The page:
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Here's a brief introduction to HTTPS for developers. 🔒
This article is extracted from the FastAPI docs about HTTPS.
I just upgraded those docs with several explanations and diagrams, and I thought the end result is generic and useful enough for many other developers (even in other languages and frameworks) to also publish it as a post, so here it is. 🤓
If you are a user, your only interaction with HTTPS is with the browser opening URLs, then you are better off just reading How HTTPS Works.
If you are a cryptography researcher, you are better off studying the cryptographic primitives and then reading the standards (RFCs).
But if you are a developer (programmer, coder) and want to know enough technical details to understand how it works and how to use HTTPS in your applications without going into the depths of cryptography and web standards, then this is for you! 🎉👇
It is easy to assume that HTTPS is something that is just "enabled" or not.
But it is way more complex than that.
To learn the basics of HTTPS, from a consumer perspective, check https://howhttps.works/.
Now, from a developer's perspective, here are several things to have in mind while thinking about HTTPS:
- For HTTPS, the server needs to have "certificates" generated by a third party.
- Those certificates are actually acquired from the third party, not "generated".
- Certificates have a lifetime.
- They expire.
- And then they need to be renewed, acquired again from the third party.
- The encryption of the connection happens at the TCP level.
- That's one layer below HTTP.
- So, the certificate and encryption handling is done before HTTP.
TCP doesn't know about "domains". Only about IP addresses.
- The information about the specific domain requested goes in the HTTP data.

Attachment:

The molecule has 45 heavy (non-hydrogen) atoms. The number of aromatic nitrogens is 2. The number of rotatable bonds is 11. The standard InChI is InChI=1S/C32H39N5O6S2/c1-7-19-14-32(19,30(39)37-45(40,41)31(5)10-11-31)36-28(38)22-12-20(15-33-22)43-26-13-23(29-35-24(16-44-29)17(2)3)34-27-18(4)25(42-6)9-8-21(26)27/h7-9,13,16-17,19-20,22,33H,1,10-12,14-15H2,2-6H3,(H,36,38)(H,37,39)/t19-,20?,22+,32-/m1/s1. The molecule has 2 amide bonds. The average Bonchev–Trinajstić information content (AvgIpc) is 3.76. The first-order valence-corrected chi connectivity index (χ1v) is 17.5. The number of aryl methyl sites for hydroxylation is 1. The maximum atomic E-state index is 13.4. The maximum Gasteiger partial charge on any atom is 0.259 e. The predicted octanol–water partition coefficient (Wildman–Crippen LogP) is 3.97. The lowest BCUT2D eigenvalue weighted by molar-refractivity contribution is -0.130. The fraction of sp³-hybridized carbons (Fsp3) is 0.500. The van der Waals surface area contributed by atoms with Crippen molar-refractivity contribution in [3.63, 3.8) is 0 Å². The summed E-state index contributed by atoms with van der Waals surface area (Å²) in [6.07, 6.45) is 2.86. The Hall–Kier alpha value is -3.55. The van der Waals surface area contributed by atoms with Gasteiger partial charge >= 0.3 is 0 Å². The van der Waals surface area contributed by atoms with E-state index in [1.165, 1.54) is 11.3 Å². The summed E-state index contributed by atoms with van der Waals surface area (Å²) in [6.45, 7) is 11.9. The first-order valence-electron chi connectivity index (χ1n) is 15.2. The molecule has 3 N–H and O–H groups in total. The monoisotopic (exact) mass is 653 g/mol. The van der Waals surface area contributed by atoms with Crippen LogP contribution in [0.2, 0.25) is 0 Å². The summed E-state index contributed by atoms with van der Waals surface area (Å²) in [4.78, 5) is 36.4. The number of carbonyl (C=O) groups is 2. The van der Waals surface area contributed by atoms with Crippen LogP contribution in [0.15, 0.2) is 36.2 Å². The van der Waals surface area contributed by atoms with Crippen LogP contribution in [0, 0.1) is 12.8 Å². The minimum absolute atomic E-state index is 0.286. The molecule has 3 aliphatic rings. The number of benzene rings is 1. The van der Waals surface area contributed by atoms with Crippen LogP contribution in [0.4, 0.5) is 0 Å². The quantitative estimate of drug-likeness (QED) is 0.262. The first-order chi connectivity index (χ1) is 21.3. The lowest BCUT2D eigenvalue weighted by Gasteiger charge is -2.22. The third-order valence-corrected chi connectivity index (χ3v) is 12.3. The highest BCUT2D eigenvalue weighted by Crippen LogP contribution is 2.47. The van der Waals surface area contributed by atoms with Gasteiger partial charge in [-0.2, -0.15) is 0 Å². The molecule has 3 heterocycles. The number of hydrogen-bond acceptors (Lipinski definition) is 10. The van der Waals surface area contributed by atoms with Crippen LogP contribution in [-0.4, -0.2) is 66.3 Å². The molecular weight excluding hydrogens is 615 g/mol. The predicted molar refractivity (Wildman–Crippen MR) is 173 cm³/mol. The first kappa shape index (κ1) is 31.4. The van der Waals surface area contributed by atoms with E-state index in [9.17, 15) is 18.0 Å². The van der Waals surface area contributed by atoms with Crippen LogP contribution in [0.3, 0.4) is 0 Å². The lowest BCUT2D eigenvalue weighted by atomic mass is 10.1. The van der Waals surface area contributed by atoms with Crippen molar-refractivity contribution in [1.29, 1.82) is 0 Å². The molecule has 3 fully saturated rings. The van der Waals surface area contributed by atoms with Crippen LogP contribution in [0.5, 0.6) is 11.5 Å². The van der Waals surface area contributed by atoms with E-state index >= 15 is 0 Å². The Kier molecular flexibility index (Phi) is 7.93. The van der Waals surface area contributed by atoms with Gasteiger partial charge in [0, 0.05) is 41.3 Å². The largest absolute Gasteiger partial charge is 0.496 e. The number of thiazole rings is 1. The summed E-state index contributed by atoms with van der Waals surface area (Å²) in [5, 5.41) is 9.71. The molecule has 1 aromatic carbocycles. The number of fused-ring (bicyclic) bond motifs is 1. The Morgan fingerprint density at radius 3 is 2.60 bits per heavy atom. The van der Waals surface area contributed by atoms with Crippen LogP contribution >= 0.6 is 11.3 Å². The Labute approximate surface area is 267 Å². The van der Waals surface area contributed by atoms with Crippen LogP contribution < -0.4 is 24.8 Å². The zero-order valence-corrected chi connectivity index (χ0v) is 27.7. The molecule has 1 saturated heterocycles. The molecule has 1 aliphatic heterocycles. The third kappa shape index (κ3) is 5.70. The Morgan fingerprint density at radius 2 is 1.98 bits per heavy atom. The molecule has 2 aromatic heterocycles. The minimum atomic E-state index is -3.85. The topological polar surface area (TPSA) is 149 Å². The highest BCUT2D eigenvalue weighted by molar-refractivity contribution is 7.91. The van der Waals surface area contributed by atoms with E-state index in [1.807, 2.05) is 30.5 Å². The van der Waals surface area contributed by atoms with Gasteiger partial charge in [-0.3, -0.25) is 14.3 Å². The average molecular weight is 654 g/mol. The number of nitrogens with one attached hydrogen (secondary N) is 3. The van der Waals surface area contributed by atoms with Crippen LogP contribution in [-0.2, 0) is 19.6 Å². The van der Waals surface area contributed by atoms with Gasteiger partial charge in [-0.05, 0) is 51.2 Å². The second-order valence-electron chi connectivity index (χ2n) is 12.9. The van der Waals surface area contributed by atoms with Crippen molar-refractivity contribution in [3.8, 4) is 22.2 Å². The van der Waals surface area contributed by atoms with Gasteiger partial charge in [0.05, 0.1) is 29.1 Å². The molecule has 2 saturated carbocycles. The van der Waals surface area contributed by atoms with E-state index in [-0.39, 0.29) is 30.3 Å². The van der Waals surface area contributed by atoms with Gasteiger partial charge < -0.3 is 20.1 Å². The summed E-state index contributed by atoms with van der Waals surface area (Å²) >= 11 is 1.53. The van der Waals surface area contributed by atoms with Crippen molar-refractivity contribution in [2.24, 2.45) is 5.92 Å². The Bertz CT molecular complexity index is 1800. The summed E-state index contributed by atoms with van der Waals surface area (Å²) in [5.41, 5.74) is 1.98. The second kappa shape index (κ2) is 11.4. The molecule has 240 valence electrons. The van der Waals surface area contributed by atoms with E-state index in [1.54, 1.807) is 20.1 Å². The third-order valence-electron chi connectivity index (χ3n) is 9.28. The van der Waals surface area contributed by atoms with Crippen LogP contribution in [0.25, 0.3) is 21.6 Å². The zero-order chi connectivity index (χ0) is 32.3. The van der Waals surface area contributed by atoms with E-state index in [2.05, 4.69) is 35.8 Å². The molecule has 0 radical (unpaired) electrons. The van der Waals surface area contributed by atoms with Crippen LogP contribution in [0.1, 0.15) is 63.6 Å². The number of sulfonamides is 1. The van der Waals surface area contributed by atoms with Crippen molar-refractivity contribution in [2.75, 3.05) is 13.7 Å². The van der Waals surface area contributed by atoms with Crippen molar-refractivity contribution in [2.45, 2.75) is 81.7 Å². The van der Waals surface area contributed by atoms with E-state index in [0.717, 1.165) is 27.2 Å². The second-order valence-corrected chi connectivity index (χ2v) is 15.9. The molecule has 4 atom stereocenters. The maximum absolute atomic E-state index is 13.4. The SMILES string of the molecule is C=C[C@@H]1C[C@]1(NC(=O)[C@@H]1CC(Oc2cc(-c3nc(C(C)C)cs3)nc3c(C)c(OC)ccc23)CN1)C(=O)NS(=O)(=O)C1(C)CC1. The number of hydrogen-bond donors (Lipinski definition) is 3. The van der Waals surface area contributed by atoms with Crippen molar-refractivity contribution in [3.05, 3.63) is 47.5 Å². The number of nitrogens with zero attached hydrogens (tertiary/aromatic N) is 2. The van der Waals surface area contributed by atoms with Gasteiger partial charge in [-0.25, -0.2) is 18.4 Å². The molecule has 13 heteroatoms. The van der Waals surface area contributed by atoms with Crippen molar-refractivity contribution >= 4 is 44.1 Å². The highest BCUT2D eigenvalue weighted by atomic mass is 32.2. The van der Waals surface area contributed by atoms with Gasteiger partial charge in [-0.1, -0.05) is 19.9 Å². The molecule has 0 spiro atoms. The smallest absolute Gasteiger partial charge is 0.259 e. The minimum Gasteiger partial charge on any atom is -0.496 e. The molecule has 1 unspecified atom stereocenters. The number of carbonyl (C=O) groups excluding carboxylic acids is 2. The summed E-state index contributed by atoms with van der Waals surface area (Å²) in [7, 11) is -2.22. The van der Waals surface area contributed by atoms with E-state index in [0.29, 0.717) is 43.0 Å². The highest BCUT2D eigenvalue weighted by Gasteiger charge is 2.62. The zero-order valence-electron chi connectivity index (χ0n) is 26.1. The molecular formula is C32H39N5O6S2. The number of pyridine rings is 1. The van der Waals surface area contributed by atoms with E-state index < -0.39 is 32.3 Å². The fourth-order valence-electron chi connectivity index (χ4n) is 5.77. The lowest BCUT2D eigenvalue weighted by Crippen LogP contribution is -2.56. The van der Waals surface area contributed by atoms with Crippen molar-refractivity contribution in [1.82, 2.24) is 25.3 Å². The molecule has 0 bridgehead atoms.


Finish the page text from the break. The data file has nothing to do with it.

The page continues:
- The HTTPS certificates "certify" a certain domain, but the protocol and encryption happen at the TCP level, before knowing which domain is being dealt with.
By default, that would mean that you can only have one HTTPS certificate per IP address.
- No matter how big your server is or how small each application you have on it might be.
- There is a solution to this, however.
- There's an extension to the TLS protocol (the one handling the encryption at the TCP level, before HTTP) called SNI.
- This SNI extension allows one single server (with a single IP address) to have several HTTPS certificates and serve multiple HTTPS domains/applications.
- For this to work, a single component (program) running on the server, listening on the public IP address, must have all the HTTPS certificates in the server.
After obtaining a secure connection, the communication protocol is still HTTP.
- The contents are encrypted, even though they are being sent with the HTTP protocol.
It is a common practice to have one program/HTTP server running on the server (the machine, host, etc.) and managing all the HTTPS parts: receiving the encrypted HTTPS requests, sending the decrypted HTTP requests to the actual HTTP application running in the same server (the FastAPI application, in this case), take the HTTP response from the application, encrypt it using the appropriate HTTPS certificate and sending it back to the client using HTTPS. This server is often called a TLS Termination Proxy.
Some of the options you could use as a TLS Termination Proxy are:
- Traefik (that can also handle certificate renewals)
- Caddy (that can also handle certificate renewals)
Before Let's Encrypt, these HTTPS certificates were sold by trusted third parties.
The process to acquire one of these certificates used to be cumbersome, require quite some paperwork and the certificates were quite expensive.
But then Let's Encrypt was created.